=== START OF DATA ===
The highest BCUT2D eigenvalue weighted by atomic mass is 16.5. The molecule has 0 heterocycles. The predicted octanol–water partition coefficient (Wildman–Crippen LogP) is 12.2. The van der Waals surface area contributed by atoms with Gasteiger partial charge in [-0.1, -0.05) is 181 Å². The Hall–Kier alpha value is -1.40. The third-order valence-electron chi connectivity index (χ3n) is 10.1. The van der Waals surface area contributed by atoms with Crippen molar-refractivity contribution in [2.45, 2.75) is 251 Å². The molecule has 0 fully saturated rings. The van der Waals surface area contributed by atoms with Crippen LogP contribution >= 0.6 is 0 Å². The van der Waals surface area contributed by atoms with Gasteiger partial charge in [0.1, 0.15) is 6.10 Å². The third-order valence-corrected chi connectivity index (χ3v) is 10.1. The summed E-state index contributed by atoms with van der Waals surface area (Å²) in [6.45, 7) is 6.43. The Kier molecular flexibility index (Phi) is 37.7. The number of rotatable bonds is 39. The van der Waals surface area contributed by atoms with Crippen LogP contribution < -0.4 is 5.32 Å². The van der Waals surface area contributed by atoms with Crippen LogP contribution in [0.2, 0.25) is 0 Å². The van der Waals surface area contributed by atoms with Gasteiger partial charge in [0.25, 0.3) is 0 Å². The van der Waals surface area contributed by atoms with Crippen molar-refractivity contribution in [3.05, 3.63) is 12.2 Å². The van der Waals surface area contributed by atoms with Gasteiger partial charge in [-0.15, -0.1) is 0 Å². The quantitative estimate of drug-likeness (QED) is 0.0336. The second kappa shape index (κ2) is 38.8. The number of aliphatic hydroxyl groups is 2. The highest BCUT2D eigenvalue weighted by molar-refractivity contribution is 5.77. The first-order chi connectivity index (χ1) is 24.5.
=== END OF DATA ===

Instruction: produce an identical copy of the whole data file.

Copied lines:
The highest BCUT2D eigenvalue weighted by atomic mass is 16.5. The molecule has 0 heterocycles. The predicted octanol–water partition coefficient (Wildman–Crippen LogP) is 12.2. The van der Waals surface area contributed by atoms with Gasteiger partial charge in [-0.1, -0.05) is 181 Å². The Hall–Kier alpha value is -1.40. The third-order valence-electron chi connectivity index (χ3n) is 10.1. The van der Waals surface area contributed by atoms with Crippen molar-refractivity contribution in [2.45, 2.75) is 251 Å². The molecule has 0 fully saturated rings. The van der Waals surface area contributed by atoms with Crippen LogP contribution >= 0.6 is 0 Å². The van der Waals surface area contributed by atoms with Gasteiger partial charge in [0.1, 0.15) is 6.10 Å². The third-order valence-corrected chi connectivity index (χ3v) is 10.1. The summed E-state index contributed by atoms with van der Waals surface area (Å²) in [6.45, 7) is 6.43. The Kier molecular flexibility index (Phi) is 37.7. The number of rotatable bonds is 39. The van der Waals surface area contributed by atoms with Crippen LogP contribution < -0.4 is 5.32 Å². The van der Waals surface area contributed by atoms with Crippen LogP contribution in [0.2, 0.25) is 0 Å². The van der Waals surface area contributed by atoms with Gasteiger partial charge in [0.25, 0.3) is 0 Å². The van der Waals surface area contributed by atoms with Crippen molar-refractivity contribution in [3.05, 3.63) is 12.2 Å². The van der Waals surface area contributed by atoms with Gasteiger partial charge in [-0.15, -0.1) is 0 Å². The quantitative estimate of drug-likeness (QED) is 0.0336. The second kappa shape index (κ2) is 38.8. The number of aliphatic hydroxyl groups is 2. The highest BCUT2D eigenvalue weighted by molar-refractivity contribution is 5.77. The first-order chi connectivity index (χ1) is 24.5.